equityclaims

equityclaims - 1 Claims on Equity: Voting and Liquidity...

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Unformatted text preview: 1 Claims on Equity: Voting and Liquidity Differentials, Cash flow Preferences and Financing Rights Aswath Damodaran Stern School of Business August 14, 2008 2 Claims on Equity: Voting Differentials, Cash flow Preferences, Liquidity and Financing Rights In conventional valuation, we assume that all equity claims are identical and divide the value of equity by the number of claims (shares) to get the value per claim (share). In practice, though, claims on equity can vary on a number of dimensions. First, the claim can be a direct and perpetual one (standard equity) or it can be contingent on the value changing (equity option). Second, some equity investors have preferential claims on the cash flows dividends in some cases and cash flows in liquidation in other cases. Third, some equity claims have superior control rights over other claims: this can take the form of differential voting rights in some cases and a bigger role in board composition and management in others. In some instances, the power is triggered by a control event such as an acquisition or an initial public offering. Fourth, some equity investors are provided with special rights to protect their interests when the firm acts in later periods. These can include disproportionate rights in subsequent financing decisions the right to partake in the financing at a fixed price, for instance, or veto rights over new financing as well as redemption rights, where they can reclaim the capital that they have invested. Finally, equity claims can vary in terms of liquidity, with some claims being more marketable than others. All of these differences can affect value, resulting in some equity claims having higher value than others. 3 Much of the literature and theory in discounted cash flow valuation is directed at estimating the value of the enterprise, and from that value, deriving the value of equity. Thus, there has been a great deal of research on how best to estimate expected cash flows, discount rates and growth rates and the effects of these estimates on aggregate value. Once we derive equity value, though, we generally pay short shrift to assessing the value of individual equity claims (shares in the case of a publicly traded firm), because we implicitly assume that all equity investors have identical claims. In the real world, equity claims can be differentiated on at least five dimensions. First, some equity claims are contingent claims whereas others are direct ones: management options and warrants are examples of the former, with common stock being an example of the latter. Second, there are differences in cash flow claims across equity investors, with some investors entitled to higher dividends and cash flows in liquidation....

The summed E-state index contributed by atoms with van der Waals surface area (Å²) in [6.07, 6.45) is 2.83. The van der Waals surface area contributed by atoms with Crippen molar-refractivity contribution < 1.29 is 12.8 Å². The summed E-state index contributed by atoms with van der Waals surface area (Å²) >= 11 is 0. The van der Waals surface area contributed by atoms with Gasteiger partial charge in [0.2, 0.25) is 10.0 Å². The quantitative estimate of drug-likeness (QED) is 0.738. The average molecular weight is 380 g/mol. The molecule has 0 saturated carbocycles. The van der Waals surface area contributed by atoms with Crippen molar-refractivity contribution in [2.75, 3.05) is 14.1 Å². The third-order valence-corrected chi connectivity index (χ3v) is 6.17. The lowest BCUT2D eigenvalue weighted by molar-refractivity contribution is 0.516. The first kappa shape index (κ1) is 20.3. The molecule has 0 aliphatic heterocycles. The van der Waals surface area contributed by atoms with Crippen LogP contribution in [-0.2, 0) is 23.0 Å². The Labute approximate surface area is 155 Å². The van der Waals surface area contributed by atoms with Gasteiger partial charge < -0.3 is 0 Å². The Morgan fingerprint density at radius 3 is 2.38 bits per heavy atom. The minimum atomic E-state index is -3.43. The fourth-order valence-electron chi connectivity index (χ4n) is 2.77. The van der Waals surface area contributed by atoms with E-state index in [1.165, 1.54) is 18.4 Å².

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This note was uploaded on 12/01/2011 for the course FINANCE 350 taught by Professor Aswath during the Summer '10 term at NYU.

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equityclaims - 1 Claims on Equity: Voting and Liquidity...

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